I don’t think he would have liked the word much; perhaps he might even have gone along with the idea that the degree is ‘dumbing down’ in some way. But if that were the case it would be ironic because in some ways he was one of the great (and early) interdisciplinarians of the 20th century.
In fact, however, I reckon I could have convinced him pretty quickly that what we are doing on this degree has tremendous intellectual value; and as a great scholar, it was intellectual and academic value and seriousness that he was most concerned to retain in university studies.
In his own work he combined, at least, Art History, History and Psychology. You could also add, probably, Philosophy, Classics and a couple of other things.
I was struck a couple of years ago when a Cambridge academic said to me that he thought my grandfather was a truly great psychologist. As far as I know, Atta (as we called him), had very little formal academic training in Psychology. He had a few fairly eminent psychologist friends (!), Richard Gregory, Ernst Kris – to name only two – but I don’t think he even took any university exams in Psychology.
So I think he would have loved the possibility, as an undergraduate on Arts and Sciences BASc, to take a major in Art History and a minor in Psychology. He would have appreciated the opportunity to study Quantitative Methods to support his studies in Psychology and he would have enjoyed the Value Judgements: Qualitative Thinking course, to give him a wider view of the Humanities than studying Art History alone could allow.
I imagine I am winning him round to the idea. And once he is enthused about this particular combination, I don’t think it would be too much of a stretch to interest him in the myriad of other fascinating combinations students can pursue on this degree, each with their own valid reasons for being combined: Computer Science and Literature; Health and Gender Studies; Economics and Psychology; History and Anthropology, Chemistry and Archaeology, Engineering and Design etc.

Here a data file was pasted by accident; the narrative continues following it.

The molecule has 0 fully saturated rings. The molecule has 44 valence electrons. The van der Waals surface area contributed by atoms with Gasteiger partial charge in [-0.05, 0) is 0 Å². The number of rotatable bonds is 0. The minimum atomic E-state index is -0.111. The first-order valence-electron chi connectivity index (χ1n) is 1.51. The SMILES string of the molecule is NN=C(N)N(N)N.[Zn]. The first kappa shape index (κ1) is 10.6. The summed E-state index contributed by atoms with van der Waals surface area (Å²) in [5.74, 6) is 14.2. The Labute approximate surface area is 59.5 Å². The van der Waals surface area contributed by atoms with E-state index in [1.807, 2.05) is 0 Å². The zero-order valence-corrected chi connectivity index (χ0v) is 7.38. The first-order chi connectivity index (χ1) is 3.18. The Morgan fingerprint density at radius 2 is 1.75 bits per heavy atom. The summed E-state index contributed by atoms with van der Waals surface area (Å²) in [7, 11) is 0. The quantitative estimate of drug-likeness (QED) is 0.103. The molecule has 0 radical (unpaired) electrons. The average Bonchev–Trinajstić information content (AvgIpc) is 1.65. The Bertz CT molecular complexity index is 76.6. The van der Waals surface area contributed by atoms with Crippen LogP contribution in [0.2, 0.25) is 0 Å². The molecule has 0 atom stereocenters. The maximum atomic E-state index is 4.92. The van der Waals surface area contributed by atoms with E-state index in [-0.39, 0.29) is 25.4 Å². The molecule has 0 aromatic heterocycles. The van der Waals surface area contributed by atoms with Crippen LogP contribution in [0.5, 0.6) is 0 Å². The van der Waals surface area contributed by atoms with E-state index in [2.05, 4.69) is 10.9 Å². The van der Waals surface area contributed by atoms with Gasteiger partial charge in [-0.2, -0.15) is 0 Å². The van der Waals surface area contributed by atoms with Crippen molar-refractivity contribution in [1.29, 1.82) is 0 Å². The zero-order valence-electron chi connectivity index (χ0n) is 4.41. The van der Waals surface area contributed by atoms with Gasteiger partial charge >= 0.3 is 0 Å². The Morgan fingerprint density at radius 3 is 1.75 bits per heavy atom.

It is important to me what Atta would have thought. Although for much of my life growing up I was not engaged in academic things, he admired the fact that I was able to do Maths and Physics at university and I think he would have liked me to pursue a PhD in Physics. Even though that was not to be and we did not talk in detail about the Maths and Physics I studied, we always enjoyed intellectual discussions on any point of common interest, and of course I wish he were around now to discuss this fascinating UCL project.
But I was lucky to know him as long as I did. He only died when I was 35 and we spent a lot of time together throughout his life. If he were alive today I think he would appreciate the intellectual and academic value in what we are doing on the BASc. This gives me confidence to push ahead, continue to work through the details to try to give the students a really wonderful degree in which they can explore, learn and pursue their intellectual and academic interests.